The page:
3 Things To Use NOW To Stop GAINING Fat‏

My top  three strategies that I employ with my clients to put the breaks on their fat  storage curve are Intolerances, Transfats and Sugar. Which one I hit them with  first varies depending on their lifestyle and diet, and I recommend that for the  first week you concentrate on just one; get to grips with it, adapt to it, and  then progress – trying to do a complete lifestyle and eating pattern overhaul is  often a short-lived endeavour.

Each point is as  equally valid as the others, so decide for yourself which is the biggest  let-down for you and plan out how to tackle it. On that, by the way, I strongly  recommend using a little NLP trick with your goal setting: write your goals in  the present, definitive tense; so rather than saying “I will not eat chocolate”  change it to “I do not eat chocolate”. It’s a tiny point, but a  gem.

1 – Intolerances

The top 4 most likely are Gluten/Wheat, Dairy, Alcohol, and Legumes,  almost in that order (there’s not a lot between the first two, though I would  say Wheat Gluten is at the top of the pile).

The  reasoning here is simple: what goes into your stomach is not necessarily what  gets digested into your bloodstream, and your fat cells (adipose tissue) also  act as a safety mechanism, storing anything your body percieves as harmful until  your liver can get round to cleansing it.

Note that  an intolerance, or sensitivity if you prefer, is not an allergy – an allergy  puts you in hospital, and intolerance is often mistook for wind, bloating,  excema, bags under your eyes, fluffy mouth, and a whole range of other stuff you  don’t really notice until it’s gone.

2 –  Transfats

Now some of these sneaky buggers can be  hard to spot, others are more obvious. Contained in a sausage, for example, are  processed and de-natured fats (or lipids, as they will be called from here on)  and are pretty obvious as being on the avoid-list.

Margerine and non-butter spreads are very definitely on the list,  despite the health claims on the packaging. Don’t even get me started on this:  butter is the only butter. Yes, it’s high in fat, but it’s natural, you can  digest it, and if it comes from cows/goats that have been grass fed and allowed  to get some sunshine it will be a source of omega-3 fatty acids, which actually  help you lose fat stores.

A somewhat less obvious  example to think about would be cooking with extra virgin olive oil; EVOO is a  polyunsaturated omega-6 chain lipid that is a total wuss. Heat it above about  thirty degree centigrade and it will mutate into a transfat, heck leave it out  in the sunshine for a half hour and it will mutate. Only consume it cold, and if  you want to cook with olive oil for vegetarian/taste reasons, only use raw  unfiltered oil and try not to cook above 160 degrees in the oven.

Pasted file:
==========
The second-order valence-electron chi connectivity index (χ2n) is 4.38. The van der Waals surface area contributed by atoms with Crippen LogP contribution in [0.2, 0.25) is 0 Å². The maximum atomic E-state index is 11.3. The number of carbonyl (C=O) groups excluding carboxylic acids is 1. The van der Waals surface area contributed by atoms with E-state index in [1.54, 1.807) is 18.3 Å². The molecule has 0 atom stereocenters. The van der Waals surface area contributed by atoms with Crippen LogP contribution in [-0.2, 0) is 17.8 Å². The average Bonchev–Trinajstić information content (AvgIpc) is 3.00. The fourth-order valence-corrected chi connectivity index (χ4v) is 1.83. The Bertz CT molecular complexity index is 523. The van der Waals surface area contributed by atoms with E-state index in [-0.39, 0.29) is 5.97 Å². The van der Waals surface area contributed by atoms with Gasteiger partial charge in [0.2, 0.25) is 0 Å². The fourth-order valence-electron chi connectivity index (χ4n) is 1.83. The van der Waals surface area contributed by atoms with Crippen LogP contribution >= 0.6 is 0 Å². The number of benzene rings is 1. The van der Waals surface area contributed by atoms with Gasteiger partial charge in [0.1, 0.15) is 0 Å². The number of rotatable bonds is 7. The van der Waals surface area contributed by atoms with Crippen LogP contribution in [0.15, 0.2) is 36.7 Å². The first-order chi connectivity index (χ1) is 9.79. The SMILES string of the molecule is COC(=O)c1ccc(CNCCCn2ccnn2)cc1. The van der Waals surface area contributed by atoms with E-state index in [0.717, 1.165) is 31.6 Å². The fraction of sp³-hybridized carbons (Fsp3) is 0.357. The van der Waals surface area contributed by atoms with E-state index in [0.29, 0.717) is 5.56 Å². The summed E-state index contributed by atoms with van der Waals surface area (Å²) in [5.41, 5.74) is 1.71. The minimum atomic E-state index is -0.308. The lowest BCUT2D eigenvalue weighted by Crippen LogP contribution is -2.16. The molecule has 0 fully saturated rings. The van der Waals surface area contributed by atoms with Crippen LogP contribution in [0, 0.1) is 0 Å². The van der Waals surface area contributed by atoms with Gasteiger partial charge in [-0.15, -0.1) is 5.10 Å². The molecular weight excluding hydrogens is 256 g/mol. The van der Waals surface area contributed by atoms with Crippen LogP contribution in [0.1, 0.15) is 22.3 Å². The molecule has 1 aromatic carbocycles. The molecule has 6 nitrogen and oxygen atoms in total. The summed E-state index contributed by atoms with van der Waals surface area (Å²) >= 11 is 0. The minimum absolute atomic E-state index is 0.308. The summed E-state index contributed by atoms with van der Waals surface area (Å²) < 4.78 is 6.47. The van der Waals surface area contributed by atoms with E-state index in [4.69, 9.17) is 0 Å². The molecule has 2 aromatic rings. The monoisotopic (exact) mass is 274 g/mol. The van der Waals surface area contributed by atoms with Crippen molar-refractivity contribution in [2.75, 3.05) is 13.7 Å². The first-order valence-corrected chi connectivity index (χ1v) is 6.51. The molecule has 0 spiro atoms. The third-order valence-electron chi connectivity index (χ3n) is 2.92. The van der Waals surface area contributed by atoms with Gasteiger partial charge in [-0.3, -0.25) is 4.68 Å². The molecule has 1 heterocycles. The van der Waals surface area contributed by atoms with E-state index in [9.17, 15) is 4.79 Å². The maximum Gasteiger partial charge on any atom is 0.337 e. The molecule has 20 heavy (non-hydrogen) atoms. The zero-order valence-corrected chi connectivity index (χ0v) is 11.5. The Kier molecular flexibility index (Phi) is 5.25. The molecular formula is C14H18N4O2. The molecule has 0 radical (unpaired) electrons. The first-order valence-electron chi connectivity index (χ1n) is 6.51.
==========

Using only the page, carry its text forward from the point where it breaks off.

Transfats, hydrogenated fats, fats from vegetable  sources, these are all likely to be stored as love handles and beer bellies.  Stomp them out.

(Tip: the best lipids to cook with  are goose fat, beef dripping, coconut oil and lard, in that  order)

3 – Sugar

The dreaded “Insulin” word is on the horizon folks – to burn fat on a  daily basis, you need to control your insulin. In effect, this is actually very  simple: Little Pickers Wear Bigger Knickers. So stop picking. Stick to  three square meals a day, and you’ll only have three periods of high  insulin.

One of my tribesman dropped a whole bunch of  inches off his waistline, and when I asked what he’d changed he said “I’ve  stopped putting honey in my tea”. Honey is an awesome food, but by having it in his tea between meals was clearly just enough to keep him from going to a low enough level of insulin to burn fat; note that this is nothing to do with  overall calorific intake/expenditure, more your liver and pancreatic “gear  change”.

Refined sugars are even worse –  unbelieveably potent, they don’t just nudge your pancreas, they pin it against a  wall and beat the hell out of it. Absolute top of the list of refined sugars to  avoid is High Fructose Corn Syrup – studies have shown this has a 100% fat  storage rate and, worryingly, once it’s stored in your body exercise has . . .  no effect whatsoever. To put that into context, Tate & Lyle white sugar had  a 70-80% storage rate, but was [relatively] easily accessed for consumption  during moderate aerobic activity.

Alcohol, by the  way, is globules of sugar with an ethenol molecule in it, so as well as the  ethanol scoring on the intolerance rule above it also strikes on the sugar  spiking rule. Stick to one drink per 24hrs; if you can’t stop at one *ahem,  looks sheepish* don’t drink at all while trying to trim up.

Likewise, orange juice and bananas – the former even more than the  later, these pack a heavy glycaemic (blood sugar) punch, and while that is what  you want after a workout, it’s not what you want while sitting at a desk.

Confused? Don’t be – like I say, put any one of  these strategies into place and you’ll see a difference in as little as ten  days. As always, I’m here my folks, so holler up if you need me.